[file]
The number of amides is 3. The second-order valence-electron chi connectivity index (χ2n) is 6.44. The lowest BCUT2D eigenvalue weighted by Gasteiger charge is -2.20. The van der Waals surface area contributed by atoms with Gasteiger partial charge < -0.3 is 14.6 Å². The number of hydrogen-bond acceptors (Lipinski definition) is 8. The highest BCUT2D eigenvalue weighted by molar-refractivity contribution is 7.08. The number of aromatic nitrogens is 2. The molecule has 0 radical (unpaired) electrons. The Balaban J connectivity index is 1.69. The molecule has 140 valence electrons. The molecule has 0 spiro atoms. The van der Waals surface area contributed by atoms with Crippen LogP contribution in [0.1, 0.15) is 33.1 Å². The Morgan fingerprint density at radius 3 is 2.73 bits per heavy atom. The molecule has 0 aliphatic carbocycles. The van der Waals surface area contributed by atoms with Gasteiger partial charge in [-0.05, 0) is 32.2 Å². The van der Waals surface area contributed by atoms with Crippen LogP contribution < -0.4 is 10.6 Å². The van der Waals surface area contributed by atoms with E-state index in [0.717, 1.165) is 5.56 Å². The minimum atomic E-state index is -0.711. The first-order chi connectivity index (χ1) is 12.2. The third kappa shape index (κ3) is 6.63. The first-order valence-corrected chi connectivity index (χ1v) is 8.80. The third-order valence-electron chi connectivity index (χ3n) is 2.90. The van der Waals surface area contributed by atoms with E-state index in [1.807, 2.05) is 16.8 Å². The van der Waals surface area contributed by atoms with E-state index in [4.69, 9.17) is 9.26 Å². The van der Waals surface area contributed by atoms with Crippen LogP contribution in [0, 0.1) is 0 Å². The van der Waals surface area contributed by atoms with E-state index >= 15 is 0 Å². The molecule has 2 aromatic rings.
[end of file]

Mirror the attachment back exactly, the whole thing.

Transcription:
The number of amides is 3. The second-order valence-electron chi connectivity index (χ2n) is 6.44. The lowest BCUT2D eigenvalue weighted by Gasteiger charge is -2.20. The van der Waals surface area contributed by atoms with Gasteiger partial charge < -0.3 is 14.6 Å². The number of hydrogen-bond acceptors (Lipinski definition) is 8. The highest BCUT2D eigenvalue weighted by molar-refractivity contribution is 7.08. The number of aromatic nitrogens is 2. The molecule has 0 radical (unpaired) electrons. The Balaban J connectivity index is 1.69. The molecule has 140 valence electrons. The molecule has 0 spiro atoms. The van der Waals surface area contributed by atoms with Crippen LogP contribution in [0.1, 0.15) is 33.1 Å². The Morgan fingerprint density at radius 3 is 2.73 bits per heavy atom. The molecule has 0 aliphatic carbocycles. The van der Waals surface area contributed by atoms with Gasteiger partial charge in [-0.05, 0) is 32.2 Å². The van der Waals surface area contributed by atoms with Crippen LogP contribution < -0.4 is 10.6 Å². The van der Waals surface area contributed by atoms with E-state index in [0.717, 1.165) is 5.56 Å². The minimum atomic E-state index is -0.711. The first-order chi connectivity index (χ1) is 12.2. The third kappa shape index (κ3) is 6.63. The first-order valence-corrected chi connectivity index (χ1v) is 8.80. The third-order valence-electron chi connectivity index (χ3n) is 2.90. The van der Waals surface area contributed by atoms with E-state index in [1.807, 2.05) is 16.8 Å². The van der Waals surface area contributed by atoms with E-state index in [4.69, 9.17) is 9.26 Å². The van der Waals surface area contributed by atoms with Crippen LogP contribution in [0, 0.1) is 0 Å². The van der Waals surface area contributed by atoms with E-state index >= 15 is 0 Å². The molecule has 2 aromatic rings.